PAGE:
Glutamate is the principal excitatory neurotransmitter in the cerebral cortex and it is implicated in the pathophysiology of depression and antidepressant activity.
Aim of this study is to review recent studies and examine the physiology of glutamate and its receptors, pathophysiology of NMDA, effects of stress on glial cells and glutamate neurotransmission and explore the antidepressant properties of NMDA antagonists.
Review of recent pharmacological, imaging and genetic studies.
Increasing evidence supports a tight relationship between stress, the glutamatergic system and depression. Extracellular glutamate concentrations are increased in several brain regions including prefrontal cortex and hippocampus after exposure to stress. Interactions between glutamate and other neurotransmitters are discussed, as are possible mechanisms by which such altered receptor activity might result in the clinical expression of depression.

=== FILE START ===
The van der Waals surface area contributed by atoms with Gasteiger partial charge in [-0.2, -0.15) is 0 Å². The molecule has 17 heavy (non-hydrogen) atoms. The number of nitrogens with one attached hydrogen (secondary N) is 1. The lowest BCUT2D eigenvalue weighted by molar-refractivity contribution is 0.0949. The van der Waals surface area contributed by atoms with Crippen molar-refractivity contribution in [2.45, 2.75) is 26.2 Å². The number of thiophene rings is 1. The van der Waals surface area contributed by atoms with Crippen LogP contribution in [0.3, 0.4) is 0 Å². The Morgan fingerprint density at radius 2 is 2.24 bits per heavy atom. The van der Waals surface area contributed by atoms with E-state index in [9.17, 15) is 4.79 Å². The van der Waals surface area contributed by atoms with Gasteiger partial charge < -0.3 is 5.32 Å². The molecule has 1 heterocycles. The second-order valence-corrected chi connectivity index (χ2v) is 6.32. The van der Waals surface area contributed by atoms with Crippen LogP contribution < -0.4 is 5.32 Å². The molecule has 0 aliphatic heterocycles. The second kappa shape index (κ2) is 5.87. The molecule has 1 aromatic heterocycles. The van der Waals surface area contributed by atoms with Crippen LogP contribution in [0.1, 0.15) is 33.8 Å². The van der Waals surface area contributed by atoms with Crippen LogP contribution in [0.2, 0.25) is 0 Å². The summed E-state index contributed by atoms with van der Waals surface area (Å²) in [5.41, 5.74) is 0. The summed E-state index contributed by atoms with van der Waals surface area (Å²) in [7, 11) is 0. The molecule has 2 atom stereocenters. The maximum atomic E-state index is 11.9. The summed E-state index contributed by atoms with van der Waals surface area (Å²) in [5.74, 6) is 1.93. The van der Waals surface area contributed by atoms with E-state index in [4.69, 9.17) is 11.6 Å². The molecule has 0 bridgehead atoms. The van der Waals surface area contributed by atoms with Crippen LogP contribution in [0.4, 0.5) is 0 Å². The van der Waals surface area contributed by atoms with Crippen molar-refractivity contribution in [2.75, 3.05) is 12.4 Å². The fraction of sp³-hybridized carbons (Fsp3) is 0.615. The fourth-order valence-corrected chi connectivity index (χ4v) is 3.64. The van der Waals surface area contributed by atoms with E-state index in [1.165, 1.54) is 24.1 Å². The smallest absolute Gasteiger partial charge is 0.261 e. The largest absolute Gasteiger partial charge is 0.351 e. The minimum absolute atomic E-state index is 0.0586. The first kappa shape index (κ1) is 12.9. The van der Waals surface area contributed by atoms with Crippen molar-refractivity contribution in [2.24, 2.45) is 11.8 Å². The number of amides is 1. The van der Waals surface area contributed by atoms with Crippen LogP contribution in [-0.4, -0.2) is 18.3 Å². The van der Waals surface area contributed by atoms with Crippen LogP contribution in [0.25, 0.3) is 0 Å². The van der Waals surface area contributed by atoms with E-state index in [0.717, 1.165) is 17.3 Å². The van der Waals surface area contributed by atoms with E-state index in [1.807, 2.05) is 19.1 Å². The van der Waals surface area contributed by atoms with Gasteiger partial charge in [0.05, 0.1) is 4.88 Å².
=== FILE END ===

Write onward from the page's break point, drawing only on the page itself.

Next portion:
A variety of NMDA antagonists, group I metabotropic glutamate receptor antagonists, as well as positive modulators of AMPA receptors, demonstrate efficacy in various preclinical models
It seems that a breakthrough in the therapy of depression will require going beyond monoamine-based theory of depression. Evidence indicates that the glutaminergic system might be a promising target fir novel antidepressant therapy.